Monday, September 12, 2011

A Closed World

...story continued from here...  here...   here....

On the day after the judge told us we had to wait two more weeks for our next court date, we were in shock.  Two weeks seemed like forever.  We were jet lagged, scared and isolated from family and friends.  We had on again, off again internet service that limited contact with our boys at home. We didn't think things could get much worse.

We were mistaken.

During those two weeks, our twice-a-day visits with Aaron were just about our only pleasure. One of the ways I passed the time during those visits was by taking pictures.  I love my camera;  I love snapping pictures everywhere I go. However, in a suspicious society with a 500-year tradition of secret police, cameras can draw a lot of unwanted attention. I knew enough to avoid taking pictures of military sites, policemen and so on. I wasn't THAT stupid.  But I still got into trouble, several times, for taking unwanted pictures: near a fountain inside a shopping mall (who knew?), near a jewelry display (perhaps they thought we were taking inventory for a later robbery?), at a gas station (??) and at a non-military government building. Rob, who doesn't like cameras anyway, was ready to throw my camera under a truck after a couple of these finger-wagging episodes.

Taking pictures of Aaron was by far my favorite activity.  I wanted to capture every look, every activity.  I wanted to record those moments, both for him and for us, so that we would never forget all of our firsts together. I wanted to record Aaron's firsts just like I recorded Ben's and Elijah's.

The director at Aaron's institution hated my camera.  It seemed to frighten her-- perhaps because she feared what it might expose. At the time, I didn't understand or appreciate her fear. Having lived my life in the free world, I was a bit naive. I didn't know what it was like to live in a closed society, one in which people lived in terror of their own neighbors. Her world forced her to keep her head down and her eyes on the ground.  In her world, people didn't smile at one another, didn't greet one another, and often communicated with growls and yells. In her world, cameras represented spies with evil intentions. I didn't understand her world.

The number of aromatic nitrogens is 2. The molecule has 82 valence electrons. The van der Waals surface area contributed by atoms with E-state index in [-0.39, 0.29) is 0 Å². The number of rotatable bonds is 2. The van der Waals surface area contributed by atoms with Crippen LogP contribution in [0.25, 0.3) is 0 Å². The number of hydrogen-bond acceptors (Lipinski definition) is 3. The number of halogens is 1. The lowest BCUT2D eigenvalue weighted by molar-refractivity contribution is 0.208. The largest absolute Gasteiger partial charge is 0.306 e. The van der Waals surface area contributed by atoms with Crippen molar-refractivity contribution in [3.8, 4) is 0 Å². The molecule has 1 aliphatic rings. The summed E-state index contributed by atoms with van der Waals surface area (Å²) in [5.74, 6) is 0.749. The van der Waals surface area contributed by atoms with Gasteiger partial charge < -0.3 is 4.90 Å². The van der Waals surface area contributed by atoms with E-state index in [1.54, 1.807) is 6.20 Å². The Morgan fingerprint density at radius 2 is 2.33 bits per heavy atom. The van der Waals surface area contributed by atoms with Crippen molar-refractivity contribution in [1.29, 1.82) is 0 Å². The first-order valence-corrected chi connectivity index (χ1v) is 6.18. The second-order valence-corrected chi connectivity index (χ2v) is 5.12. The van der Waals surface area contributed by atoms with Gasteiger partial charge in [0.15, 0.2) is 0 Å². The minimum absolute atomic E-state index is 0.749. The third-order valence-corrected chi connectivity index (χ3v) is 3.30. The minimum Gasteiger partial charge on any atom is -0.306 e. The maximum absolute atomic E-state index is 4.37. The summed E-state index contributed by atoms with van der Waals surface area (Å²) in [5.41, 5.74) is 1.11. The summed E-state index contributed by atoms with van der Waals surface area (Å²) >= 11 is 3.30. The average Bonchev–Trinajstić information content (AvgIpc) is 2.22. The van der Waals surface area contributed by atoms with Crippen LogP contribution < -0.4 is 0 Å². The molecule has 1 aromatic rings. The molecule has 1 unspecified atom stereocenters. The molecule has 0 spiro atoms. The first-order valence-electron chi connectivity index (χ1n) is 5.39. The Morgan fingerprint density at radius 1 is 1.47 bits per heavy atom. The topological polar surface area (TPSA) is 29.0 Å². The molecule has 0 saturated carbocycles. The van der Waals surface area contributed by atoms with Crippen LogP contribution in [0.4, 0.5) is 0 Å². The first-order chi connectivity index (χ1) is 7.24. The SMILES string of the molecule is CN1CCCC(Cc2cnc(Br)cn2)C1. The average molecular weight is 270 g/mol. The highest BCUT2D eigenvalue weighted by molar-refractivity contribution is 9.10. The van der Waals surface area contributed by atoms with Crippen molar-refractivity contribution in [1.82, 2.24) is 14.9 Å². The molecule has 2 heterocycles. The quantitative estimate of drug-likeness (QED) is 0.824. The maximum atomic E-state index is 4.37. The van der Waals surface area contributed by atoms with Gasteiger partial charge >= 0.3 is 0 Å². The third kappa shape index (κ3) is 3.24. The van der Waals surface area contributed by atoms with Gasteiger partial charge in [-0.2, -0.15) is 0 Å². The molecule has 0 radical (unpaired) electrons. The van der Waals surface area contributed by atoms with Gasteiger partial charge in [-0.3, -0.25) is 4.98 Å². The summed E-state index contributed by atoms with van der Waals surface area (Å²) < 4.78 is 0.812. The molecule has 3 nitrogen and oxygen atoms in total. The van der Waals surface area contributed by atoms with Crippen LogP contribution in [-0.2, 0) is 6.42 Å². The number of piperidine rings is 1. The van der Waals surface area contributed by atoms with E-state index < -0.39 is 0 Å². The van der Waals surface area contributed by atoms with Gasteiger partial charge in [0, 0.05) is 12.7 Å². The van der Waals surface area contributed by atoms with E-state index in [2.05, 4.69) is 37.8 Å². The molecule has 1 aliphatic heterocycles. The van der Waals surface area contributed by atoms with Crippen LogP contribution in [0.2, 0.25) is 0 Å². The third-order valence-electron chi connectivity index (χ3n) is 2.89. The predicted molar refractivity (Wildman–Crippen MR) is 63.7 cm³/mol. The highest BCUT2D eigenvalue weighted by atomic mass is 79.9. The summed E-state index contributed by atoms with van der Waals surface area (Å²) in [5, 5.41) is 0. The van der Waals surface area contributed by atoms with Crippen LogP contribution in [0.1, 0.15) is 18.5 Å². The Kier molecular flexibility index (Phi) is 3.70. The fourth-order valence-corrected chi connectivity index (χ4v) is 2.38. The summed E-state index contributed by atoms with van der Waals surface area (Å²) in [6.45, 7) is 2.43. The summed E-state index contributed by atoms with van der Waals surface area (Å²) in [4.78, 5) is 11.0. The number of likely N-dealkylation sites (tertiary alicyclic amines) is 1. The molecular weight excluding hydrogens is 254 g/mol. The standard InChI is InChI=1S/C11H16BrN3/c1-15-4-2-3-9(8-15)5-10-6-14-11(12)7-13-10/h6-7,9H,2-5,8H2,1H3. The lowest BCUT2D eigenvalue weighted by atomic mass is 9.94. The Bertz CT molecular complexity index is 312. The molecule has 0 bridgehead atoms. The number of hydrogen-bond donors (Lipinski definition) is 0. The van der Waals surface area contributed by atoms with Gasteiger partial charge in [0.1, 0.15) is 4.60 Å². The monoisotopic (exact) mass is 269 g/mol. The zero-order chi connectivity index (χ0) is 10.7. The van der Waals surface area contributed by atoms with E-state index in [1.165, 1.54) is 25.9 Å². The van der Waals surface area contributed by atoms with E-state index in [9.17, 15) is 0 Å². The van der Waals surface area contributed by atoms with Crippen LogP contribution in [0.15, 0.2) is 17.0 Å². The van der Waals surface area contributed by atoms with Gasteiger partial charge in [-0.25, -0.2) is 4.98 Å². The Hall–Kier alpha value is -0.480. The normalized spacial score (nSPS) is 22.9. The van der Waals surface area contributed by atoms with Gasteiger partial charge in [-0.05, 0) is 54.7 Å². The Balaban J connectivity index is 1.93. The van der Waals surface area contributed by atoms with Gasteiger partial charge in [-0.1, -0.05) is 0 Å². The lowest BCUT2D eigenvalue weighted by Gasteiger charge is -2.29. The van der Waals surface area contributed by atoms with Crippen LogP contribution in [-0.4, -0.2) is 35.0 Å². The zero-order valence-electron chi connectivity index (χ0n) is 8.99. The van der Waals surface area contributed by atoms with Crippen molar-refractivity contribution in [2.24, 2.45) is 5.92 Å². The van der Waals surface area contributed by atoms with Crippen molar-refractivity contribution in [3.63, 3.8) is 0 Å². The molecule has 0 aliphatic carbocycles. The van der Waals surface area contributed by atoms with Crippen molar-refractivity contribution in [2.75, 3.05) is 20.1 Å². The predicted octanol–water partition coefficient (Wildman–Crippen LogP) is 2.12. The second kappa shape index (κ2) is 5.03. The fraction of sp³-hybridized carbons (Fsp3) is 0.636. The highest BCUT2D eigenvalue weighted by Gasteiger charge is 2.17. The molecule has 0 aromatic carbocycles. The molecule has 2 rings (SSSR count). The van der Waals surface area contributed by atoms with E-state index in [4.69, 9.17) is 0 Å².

On our second day back with Aaron after our month-long absence, my camera got us into our worst trouble yet.  Aaron was still testing us to be sure that we were really going to stay this time.  He was nervous, and so were we. It wasn't a time for enforcing discipline, so we just went along with whatever he wanted to do.  When he took off down a path, we followed him-- past the boys sitting in their shed, and around the building to another shed that housed the institution's tractor, horse and wagon.


When we reached the shed, Rob picked Aaron up so that he could have a better look at the tractor. It was a perfect Kodak moment. It was the first time Rob had held Aaron since our return, and I wanted to record it. But I had left my camera behind on a bench, so I hurried back up the path to retrieve it. I grabbed my camera and hustled back to get the shot.





I also snapped a picture of the tractor....


and the horse and wagon.....


and the clothes hanging on the line, and the apples spread out on the ground to dry (covered with flies)...  



As we walked back up the path, Aaron stopped to examine some bugs....



So I also snapped a few pictures of some flowers along the path...





Innocent acts by extremely naive people.  These were hardly the pictures a spy would have chosen to take. However, while I was rushing to retrieve my camera from the bench, I must have looked as if I were on some sort of spy mission. All the while I was snapping these harmless pictures, ominous phone calls were taking place.